Saturday, January 27, 2007

The week, in review

Or part of the week, anyway. (Deep breath.)

Q's Trileptal increase has gone well. The boy was giggly and giddy this evening. He and G were playing--Q grabbing at G's face and laughing like a maniac when G pulled away. They must have done it for a half hour earlier in the evening (it's only 12:30pm here, so I'm pretending it's still Friday. Bear with me.). There's just nothing like baby giggles, is there? Still earlier in the day, a little person placed a little toy rattle that's shaped like a phone receiver next to Q's ear and he talked to it. Really! Babbled for almost a full minute! Plus, my dad swears Q's trying to say "balloon". Fun-ny baby.

Q had his first bath in his bath seat tonight. I swear the boy is bent on drowning himself. In the pre-bath seat era, he would twist himself around to get to the water with his mouth (all things must be tried orally) and end up snorting a quantity of it, giving his sinuses either a good cleaning or plenty of bacteria for a nice little infection, and freaking out his mama to boot. In spite of lots of spluttering and choking, he always wanted to get right back to trying that again. So I got him into the bath seat and he started to slowly lean and scoot, scrunching himself down toward the water, trying once again to snort up the contents of the tub. The bath seat slows him down considerably, but I'm sure with practice he'll figure out how to get around this too.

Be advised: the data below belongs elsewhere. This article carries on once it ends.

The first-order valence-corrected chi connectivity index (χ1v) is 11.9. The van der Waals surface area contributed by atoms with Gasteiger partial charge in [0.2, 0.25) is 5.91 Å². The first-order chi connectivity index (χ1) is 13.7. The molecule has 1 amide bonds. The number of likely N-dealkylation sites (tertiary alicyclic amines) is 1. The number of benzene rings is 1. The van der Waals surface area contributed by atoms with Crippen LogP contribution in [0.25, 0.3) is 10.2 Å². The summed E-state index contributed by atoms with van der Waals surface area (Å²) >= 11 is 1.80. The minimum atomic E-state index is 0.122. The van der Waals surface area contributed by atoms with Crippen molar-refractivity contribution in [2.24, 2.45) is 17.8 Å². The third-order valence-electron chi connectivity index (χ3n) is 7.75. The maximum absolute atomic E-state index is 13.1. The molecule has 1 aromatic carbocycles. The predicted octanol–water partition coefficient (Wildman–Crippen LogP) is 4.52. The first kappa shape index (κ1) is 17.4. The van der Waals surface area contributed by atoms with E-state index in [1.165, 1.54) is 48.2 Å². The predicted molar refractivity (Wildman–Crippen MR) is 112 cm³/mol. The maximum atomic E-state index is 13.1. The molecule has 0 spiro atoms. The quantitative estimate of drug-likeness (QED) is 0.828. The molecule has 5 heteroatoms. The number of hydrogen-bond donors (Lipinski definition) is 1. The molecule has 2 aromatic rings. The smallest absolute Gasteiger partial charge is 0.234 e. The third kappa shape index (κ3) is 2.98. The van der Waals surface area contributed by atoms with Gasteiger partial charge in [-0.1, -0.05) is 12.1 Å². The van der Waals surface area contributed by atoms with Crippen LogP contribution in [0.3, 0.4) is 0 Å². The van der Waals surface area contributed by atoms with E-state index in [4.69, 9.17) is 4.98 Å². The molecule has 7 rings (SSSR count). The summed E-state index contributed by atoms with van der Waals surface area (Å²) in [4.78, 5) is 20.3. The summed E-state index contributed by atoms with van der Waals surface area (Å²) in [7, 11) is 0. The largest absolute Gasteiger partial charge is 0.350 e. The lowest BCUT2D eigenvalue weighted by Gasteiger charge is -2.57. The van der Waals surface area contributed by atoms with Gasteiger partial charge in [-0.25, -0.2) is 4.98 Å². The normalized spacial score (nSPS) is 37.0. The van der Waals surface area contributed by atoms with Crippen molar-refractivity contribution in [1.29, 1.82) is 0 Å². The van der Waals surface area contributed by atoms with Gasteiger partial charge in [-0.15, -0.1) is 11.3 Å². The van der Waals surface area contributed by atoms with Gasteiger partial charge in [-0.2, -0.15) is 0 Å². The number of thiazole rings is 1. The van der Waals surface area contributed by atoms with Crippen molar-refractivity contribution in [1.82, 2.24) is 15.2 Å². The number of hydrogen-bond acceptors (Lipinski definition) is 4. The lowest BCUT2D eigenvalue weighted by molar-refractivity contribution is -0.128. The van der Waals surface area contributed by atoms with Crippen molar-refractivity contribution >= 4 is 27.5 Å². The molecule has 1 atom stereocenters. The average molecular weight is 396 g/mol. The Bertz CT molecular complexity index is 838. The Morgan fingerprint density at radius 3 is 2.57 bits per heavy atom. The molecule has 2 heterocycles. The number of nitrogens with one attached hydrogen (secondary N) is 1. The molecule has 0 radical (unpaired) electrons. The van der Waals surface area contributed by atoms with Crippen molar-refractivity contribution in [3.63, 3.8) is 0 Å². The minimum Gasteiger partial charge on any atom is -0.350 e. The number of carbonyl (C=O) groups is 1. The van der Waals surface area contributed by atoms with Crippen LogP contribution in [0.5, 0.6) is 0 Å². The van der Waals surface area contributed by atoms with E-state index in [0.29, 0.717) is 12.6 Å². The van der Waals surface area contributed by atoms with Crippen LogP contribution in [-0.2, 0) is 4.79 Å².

The chair is working nicely. I've had to wash out the straps a couple of times already to get the cereal out; Mr. Drooly-pants likes to sneak some right out of the corner of his mouth and then work it in with his chin, the goofy boy. Nothing like rice cereal to make a lovely paste, eh? The chair is so adjustable that Q joins us when we're playing a game on the floor, at the table at mealtimes or if school is in full swing. Funny that he hasn't yet fallen asleep in it, especially with the Trileptal increase making him more sleepy. Perhaps he's so stimulated at being upright and interacting that he can't shut off in the chair?